Weekly Roundup 4.29.16

Goodbye April. It was nice knowing you.

There were a lot of noteworthy developments this week and I would like to write about them all, but as usual, will pick only a few from the bunch.

  • FDA Issues Complete Response Letter for First Digital Medicine – In September 2015, two companies announced they were submitting an NDA for the first “digital medicine” – a combination product of an FDA approved medication with an embedded sensor. In this case, the medication was ABILITY, approved for the treatment of several mental health conditions and it was being combined with a sensor that would, among other things, measure adherence.  This week FDA issued a complete response letter regarding the application, according to the companies, indicating that the agency would like to see further data regarding the performance of the product under conditions in which it would be used.
  • Lawsuit Brought Regarding Advisory Committee Redacted CVs - Public Citizen announced this week that the organization had brought a lawsuit regarding redacted Curricula Vitae of FDA Advisory Committee members. As any regular reviewer of these CVs will know, information regarding specific details of an individual advisory committee member’s information is often redacted – some of it personal information, some of it associated with grants. Public Citizen makes the point that confidential information is not generally included on documents that are in fact meant to be shared.
  • First Commercial Zika Test Approved – There will be an increasing amount of news about Zika in the coming months. Ironically while this week there was the first U.S. death reported in the media attributed to infection with Zika occurring in Puerto Rico, there was also an announcement that the FDA had authorized the first commercial test for Zika for emergency use. Until now, testing was only available through the CDC and using specified labs but the new test will be made broadly available next week throughout the U.S.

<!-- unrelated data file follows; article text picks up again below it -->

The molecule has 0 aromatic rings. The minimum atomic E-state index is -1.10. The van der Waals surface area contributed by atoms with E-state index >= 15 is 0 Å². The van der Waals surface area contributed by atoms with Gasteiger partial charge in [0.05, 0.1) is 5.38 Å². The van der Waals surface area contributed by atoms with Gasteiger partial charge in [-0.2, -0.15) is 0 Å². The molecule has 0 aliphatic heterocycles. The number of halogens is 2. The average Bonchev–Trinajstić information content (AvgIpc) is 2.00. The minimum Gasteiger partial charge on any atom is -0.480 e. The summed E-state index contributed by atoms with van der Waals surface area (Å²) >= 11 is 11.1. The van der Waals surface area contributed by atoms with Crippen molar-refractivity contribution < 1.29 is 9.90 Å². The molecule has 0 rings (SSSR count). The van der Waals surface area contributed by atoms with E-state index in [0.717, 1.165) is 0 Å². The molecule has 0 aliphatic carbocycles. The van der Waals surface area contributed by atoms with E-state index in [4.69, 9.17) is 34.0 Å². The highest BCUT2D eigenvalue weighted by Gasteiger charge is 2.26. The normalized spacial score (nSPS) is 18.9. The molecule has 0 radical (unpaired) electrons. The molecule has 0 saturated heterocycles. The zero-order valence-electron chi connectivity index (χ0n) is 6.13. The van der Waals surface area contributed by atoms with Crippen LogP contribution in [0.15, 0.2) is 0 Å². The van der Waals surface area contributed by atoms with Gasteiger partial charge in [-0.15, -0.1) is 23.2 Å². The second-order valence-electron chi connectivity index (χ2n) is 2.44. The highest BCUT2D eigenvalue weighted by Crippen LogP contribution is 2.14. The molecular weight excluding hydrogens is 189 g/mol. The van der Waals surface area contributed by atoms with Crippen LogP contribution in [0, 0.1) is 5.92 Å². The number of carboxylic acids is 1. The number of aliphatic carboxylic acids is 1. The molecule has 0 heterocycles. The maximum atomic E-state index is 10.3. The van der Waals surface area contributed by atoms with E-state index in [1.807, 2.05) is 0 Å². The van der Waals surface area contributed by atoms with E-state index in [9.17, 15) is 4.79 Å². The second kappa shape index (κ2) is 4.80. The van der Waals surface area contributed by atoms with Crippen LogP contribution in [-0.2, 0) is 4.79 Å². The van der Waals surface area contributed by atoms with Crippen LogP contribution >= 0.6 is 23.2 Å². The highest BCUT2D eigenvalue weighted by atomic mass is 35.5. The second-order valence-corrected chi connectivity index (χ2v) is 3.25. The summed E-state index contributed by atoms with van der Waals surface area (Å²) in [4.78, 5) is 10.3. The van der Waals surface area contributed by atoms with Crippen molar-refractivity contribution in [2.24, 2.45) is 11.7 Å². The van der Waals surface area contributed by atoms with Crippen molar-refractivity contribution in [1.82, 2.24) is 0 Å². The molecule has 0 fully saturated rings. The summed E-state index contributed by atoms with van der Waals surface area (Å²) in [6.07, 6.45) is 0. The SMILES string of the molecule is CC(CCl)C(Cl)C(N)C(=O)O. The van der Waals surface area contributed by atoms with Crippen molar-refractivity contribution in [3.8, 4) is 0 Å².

That’s it for me this week. Have a good weekend everyone.

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What Pharma’s Are Doing on Periscope – Update on the Landscape

If you have Periscope on your phone, you may find yourself doing something and all of a sudden, hear a little whistle that is the sound cue to let you know that someone you follow has gone live. I set up an EyeonFDA Periscope handle quite a while ago, with the idea that it might be fun to interview people at conferences or even Advisory Committee meetings or to film the actual Advisory Committee vote. I haven’t used it yet, but I do have 178 followers!

Back in November I did a check in on how involved pharma was on Periscope (See Upscope! Pharma, Periscope and Some Regulatory Questions). I examined the top 25 companies by sales and found that 10 of them (40%) had developed a Periscope handle. Now instead of just doing a check, I have included them in the data base I started that tracks what pharma is doing in social media across several platforms, including Twitter, Facebook, YouTube, Google+, Pinterest and now Periscope. Here is what I found about pharma and Periscope use after going back to the top 25 companies.

  • There has not been a huge increase in the number of companies – I found 11 of the top 25 pharmas have created Periscope capacity – or 44 percent – not quite half;
  • Of those 11, 3 of the companies had multiple Periscope assets, including one that had 5, bringing the total of Pharma-related Periscope handles to 17
    • The company that had five is also a company that has multiple Twitter feeds, so it makes sense;
  • The number of followers ranged from a low of 1 to a high of 978;